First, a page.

Offer Accepted, now what:
Congratulations! You have had your offer accepted, the words every buyer wants to hear. Now we have to get to work.
Once your offer is accepted, we need to:
- Submit deposit to listing brokerage - Schedule home inspection (remember we only have 10 days to have our inspections) - Apply for the mortgage - Select a closing attorney - Start shopping for homeowner’s insurance
Your typical home inspection will cost between $400 - $1000 for a single family home. The home inspector will inspect the physical and mechanical systems in the home, the roof, external structure, electrical and plumbing systems, and report on anything wrong with the property. Some properties will warrant additional inspections such as for a septic system or well. Buyers may also elect to have inspections to test for lead hazards, water quality, radon, mold, or anything else they may with to inspect for during their inspection period. The inspector will provide a report identifying all conditions observed and at this point your agent will discuss with you what repairs or concessions should be negotiated based on the conditions identified in the inspection report.
It is best to avoid submitting payment to your lender for the appraisal until negotiation of repairs is completed. You can expect a typical appraisal to cost between $400 - $600. This is required by your lender but the buyer pays for the appraisal. Once the appraisal is ordered it can take a few days to a couple of weeks to get the report back from the appraiser.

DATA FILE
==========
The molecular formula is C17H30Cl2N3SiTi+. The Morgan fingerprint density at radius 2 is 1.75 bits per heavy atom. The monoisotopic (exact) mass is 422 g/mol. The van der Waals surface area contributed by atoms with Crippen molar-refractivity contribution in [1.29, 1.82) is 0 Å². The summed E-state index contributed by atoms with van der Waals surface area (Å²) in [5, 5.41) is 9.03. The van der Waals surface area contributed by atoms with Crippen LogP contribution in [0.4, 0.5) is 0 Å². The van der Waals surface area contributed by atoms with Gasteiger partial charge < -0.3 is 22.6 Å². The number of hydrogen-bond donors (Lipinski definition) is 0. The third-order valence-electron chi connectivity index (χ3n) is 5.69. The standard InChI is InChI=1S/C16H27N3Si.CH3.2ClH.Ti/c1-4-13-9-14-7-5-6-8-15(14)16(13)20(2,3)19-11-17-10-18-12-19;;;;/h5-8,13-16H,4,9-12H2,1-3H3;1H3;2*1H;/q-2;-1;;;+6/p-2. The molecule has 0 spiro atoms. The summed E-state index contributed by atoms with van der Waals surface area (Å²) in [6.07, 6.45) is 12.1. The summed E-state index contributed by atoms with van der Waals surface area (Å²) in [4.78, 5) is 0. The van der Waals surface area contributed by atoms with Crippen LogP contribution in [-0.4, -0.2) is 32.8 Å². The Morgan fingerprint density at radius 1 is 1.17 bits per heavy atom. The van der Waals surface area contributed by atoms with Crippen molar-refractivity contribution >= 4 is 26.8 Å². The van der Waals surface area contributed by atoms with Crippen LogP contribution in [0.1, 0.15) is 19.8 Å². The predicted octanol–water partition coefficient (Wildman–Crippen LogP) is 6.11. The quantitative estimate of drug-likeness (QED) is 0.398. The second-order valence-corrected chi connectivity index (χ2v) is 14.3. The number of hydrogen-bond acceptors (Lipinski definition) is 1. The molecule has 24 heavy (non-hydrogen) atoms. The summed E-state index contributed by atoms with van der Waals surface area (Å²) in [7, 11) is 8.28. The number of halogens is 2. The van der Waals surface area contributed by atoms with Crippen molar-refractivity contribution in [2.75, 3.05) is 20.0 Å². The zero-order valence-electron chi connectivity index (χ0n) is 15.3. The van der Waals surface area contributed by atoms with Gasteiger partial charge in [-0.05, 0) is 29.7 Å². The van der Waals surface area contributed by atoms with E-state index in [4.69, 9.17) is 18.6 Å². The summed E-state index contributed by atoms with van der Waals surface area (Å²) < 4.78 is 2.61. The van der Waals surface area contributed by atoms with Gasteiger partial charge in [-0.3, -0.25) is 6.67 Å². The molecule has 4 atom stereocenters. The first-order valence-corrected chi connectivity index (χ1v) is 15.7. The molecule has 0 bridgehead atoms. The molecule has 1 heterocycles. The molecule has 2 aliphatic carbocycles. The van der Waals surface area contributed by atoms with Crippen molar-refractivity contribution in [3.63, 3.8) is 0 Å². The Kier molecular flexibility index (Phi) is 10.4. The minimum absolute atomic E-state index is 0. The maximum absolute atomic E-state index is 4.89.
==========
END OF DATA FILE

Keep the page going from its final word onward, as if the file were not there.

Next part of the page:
Once the inspection process is completed and we have gotten our mortgage commitment, we are in the home stretch. The lender may ask for more documents often times requesting items you have already provided. A good practice is to keep copies of everything you send to your lender. You will need to provide your home insurance rider to the lender. You should coordinate with seller regarding transfer of utilities into your name to correspond to the target closing date, confirm a schedule time with the closing attorney, and about 3-4 days prior to closing the lender should provide you with a final estimate on closing costs and cash required to bring to closing.
Buyer’s funds to closing can typically be provided via a bank or cashier’s check or wire-transfer depending on your bank and the closing attorney. You will need the cash to close and a valid photo id to complete the transaction.
There will be a final walk-through of the property, usually the morning of or night before the closing. Any issues with personal property left or damage/maintenance issues need to be resolved before the closing is completed. If there were any items outstanding on a repair addendum, they will also need to be addressed prior to closing.
After the walk-through, both parties typically go to the closing attorney's office to sign documents, often times buyer and seller meet separately at their own attorney's offices and sign in different locations. There the deed to transfer title is signed, funds delivered, mortgage documents signed by the buyer, and the buyer is given the keys to their new home.
After the closing, the closing attorney records the transaction with the city/town and the house is yours. If the closing occurs later in the day, you may not be able to take occupancy of the property until the next day after the attorney has filed with the town.
Now you own your own house and it is time for you to make it your home. We hope you found this Guide to Buying a House in Rhode Island.
We would LOVE to help you reach your dream of home ownership. Don't hesitate to reach out if you have any questions or if we can help in any way.